Being known … and still loved

Stephen Broadbent's "Samaritan Woman at the Well," sculpture at Chester Cathedral, England. Sculpted in 1994.

How often have we looked at someone and in that one look, made a snap judgment, placing that person in her place because of the way she dresses, deciding that because he is so good-looking, he must be a good guy?

And how often have we had someone take one look at us and make a snap decision about who we are, because of how we look, where we are, how we act in that one second of our lives?

“You could just tell that she was …”

“I knew just looking at him …”

Snap judgments, we call them.

No matter how many times we discover — later on — that we were wrong, that the scruffy-looking one had a giant heart for helping others, that the good-looking one was really a cad, we still make snap judgments about people all the time.

The first day I dared to venture out on my own in Haiti – completely on my own, with only my newly learned Creole and my bravado to accompany me – I made it only one block before I was surrounded by Haitian men.

“Miss! Miss!” one very tall man yelled. “Buy my painting?”

Soon every single one of these men was saying the same thing: “Miss! Miss! Buy my painting? No, buy mine! I give you a very good price. American money, no problem!”

These men, who had never seen me before and who presumed that because I am white I was (a) American, (b) rich, (c) willing to part with my money, and (d) willing to part with way too much of my money because I was (a) American and (b) rich, made a snap judgment about me. They never asked my name. They never engaged me as a real person.

To them, I was merely a quick buck – a buck they desperately needed, to be sure, so that they could support themselves and their families – but a buck nonetheless.

When Jesus and the Samaritan woman met at Jacob’s well in Sychar, there was a whole lot of snap judging going on.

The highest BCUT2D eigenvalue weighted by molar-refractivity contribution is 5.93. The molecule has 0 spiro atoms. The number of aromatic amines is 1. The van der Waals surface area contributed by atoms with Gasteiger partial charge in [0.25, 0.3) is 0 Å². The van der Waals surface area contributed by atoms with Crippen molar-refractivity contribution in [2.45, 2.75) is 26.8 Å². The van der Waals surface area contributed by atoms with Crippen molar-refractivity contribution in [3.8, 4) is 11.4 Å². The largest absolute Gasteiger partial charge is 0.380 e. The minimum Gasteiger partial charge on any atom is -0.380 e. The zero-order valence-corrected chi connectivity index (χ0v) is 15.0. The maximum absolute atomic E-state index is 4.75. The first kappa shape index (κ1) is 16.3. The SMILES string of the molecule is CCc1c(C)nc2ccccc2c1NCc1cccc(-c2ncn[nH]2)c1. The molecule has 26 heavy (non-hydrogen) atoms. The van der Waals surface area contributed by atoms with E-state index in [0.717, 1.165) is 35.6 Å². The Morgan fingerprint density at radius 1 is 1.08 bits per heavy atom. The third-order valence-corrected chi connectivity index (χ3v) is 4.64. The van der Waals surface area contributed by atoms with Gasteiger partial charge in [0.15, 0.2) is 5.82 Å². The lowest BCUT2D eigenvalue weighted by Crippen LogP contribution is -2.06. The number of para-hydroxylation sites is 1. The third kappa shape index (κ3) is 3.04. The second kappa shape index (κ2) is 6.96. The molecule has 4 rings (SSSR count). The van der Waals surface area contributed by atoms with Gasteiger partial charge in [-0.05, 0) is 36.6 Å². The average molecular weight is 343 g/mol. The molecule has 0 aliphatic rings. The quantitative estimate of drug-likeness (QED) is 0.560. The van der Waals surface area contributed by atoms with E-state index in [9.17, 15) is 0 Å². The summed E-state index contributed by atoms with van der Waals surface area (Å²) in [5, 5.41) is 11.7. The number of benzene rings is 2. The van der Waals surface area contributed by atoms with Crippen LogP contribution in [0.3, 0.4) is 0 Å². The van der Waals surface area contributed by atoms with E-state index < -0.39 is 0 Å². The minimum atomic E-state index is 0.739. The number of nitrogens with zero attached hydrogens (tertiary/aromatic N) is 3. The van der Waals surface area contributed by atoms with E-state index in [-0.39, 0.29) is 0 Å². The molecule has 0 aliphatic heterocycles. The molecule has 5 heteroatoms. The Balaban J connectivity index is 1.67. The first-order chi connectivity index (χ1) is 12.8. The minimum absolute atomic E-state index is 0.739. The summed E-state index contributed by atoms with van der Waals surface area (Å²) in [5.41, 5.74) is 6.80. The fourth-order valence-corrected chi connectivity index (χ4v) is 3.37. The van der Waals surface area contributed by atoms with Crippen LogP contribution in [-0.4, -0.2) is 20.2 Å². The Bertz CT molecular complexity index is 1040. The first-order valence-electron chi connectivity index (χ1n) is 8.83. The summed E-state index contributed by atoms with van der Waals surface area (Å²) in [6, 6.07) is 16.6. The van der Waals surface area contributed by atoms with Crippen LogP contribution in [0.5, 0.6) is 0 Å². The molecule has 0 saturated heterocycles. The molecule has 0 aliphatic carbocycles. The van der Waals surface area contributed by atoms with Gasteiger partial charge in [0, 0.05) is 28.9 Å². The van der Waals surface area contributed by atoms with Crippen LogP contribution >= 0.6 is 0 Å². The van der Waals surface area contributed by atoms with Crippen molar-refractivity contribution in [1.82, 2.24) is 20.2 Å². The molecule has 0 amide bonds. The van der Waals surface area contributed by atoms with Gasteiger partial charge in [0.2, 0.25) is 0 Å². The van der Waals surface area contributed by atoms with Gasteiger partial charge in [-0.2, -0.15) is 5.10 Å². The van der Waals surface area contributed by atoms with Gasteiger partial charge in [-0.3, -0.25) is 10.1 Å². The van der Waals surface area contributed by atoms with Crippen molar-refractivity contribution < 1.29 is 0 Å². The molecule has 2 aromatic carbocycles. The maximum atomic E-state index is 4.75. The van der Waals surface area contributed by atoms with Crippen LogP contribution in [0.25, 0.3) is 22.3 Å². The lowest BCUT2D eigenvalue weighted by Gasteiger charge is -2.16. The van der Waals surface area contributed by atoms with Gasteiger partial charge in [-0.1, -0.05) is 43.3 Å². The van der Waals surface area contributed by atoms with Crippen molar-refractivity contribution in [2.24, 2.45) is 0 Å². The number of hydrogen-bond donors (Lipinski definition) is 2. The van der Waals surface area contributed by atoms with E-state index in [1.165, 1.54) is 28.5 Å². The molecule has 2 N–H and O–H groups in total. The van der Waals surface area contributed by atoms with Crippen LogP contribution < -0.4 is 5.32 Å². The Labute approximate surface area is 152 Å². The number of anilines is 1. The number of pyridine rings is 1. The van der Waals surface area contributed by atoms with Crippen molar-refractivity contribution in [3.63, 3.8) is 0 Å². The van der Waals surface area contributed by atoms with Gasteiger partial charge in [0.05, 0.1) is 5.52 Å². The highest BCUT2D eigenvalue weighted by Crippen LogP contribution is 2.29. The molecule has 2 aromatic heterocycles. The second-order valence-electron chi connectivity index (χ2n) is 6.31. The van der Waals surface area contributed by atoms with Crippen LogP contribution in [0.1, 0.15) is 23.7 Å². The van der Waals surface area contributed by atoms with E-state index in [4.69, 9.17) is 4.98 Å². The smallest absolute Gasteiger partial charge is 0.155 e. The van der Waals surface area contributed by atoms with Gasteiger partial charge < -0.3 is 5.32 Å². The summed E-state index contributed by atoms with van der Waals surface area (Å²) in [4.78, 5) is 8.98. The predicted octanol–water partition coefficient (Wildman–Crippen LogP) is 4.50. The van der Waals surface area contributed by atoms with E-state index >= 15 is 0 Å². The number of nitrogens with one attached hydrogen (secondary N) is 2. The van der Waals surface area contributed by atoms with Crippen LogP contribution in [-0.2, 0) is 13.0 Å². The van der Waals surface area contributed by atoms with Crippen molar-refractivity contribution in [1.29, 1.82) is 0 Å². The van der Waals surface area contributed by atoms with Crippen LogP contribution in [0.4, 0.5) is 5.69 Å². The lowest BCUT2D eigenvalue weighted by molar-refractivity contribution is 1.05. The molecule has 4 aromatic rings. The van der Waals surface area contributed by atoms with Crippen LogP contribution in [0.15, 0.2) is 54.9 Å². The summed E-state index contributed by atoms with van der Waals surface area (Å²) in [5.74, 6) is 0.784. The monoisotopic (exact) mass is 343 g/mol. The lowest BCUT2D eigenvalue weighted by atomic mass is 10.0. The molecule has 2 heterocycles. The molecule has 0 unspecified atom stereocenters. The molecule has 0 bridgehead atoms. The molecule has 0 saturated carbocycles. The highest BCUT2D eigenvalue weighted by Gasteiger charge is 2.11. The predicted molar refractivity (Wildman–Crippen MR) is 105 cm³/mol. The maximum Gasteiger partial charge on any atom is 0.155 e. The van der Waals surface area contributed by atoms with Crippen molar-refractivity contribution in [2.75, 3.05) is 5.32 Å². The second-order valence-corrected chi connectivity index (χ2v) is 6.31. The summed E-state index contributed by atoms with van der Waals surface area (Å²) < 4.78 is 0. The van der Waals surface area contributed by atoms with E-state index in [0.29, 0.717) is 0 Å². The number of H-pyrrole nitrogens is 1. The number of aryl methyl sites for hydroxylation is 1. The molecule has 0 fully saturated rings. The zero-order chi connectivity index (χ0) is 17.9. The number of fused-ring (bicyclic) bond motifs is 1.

The woman made snap judgments about Jesus:

•Just another man used to ordering women around;

•An outsider (she didn’t know him, and trust me, in small villages, everyone knows everyone);

•A Jew (most likely because of his dress and perhaps his accent – otherwise, Samaritans and Jews pretty much looked and sounded alike);

•And therefore an enemy of sorts (Jews and Samaritans hadn’t gotten along for almost 600 years, ever since the Babylonian exile – it was an old theological argument about whose worship was better, purer, truer, more faithful …).

The disciples, who show up a tad later in the story, made their own snap judgments about the woman:

•A woman and therefore a lesser human being (sorry, ladies, that was a fact in the days when our Lord and Savior walked the earth);

•An enemy of sorts (remember what I said before about Samaritans and Jews – we’re talking about almost six hundred years of enmity here …);

•A brazen woman (men and women did not speak to each other in public if they didn’t know each other, and since Jesus was their Lord and Teacher, she obviously must have been the one to initiate the conversation, which only a brazen woman would have done);

•And an outsider in her own village (she was drawing water alone, something that women do in groups for all kinds of reasons, the first being the community that forms when people are doing arduous work together).

And Jesus? Well, he, too, made a snap judgment. But his was of a different sort, for he looked at this woman and instantly – instantly – saw who she was and what she was:

Jesus took one look and knew that she was a beloved child of God, in need of all the love and affirmation that only God could give her (because, obviously, her community wasn’t showering her with its love).

It was Jesus’ snap judgment that counted in the end … that overruled the snap judgments of both the woman and his disciples, that declared that despite what the woman thought of herself, despite what the disciples thought of her, despite what anyone thought of her, this woman was a beloved child of God.

So this woman, who came to the well to slake her physical thirst – to satisfy her need for actual water – ended up having her spiritual thirst, her need to be known and loved, satisfied instead.

She already was known – oh, my, was she known in Sychar. Everyone knew that she had had five husbands and was now living with another man – without benefit of marriage. Everyone knew that obviously, she had sinned in some way, for why else would she have been widowed so many times, or divorced so many times, or some combination thereof? And everyone knew that since she by living with a man without benefit of marriage, she obviously was a sinner!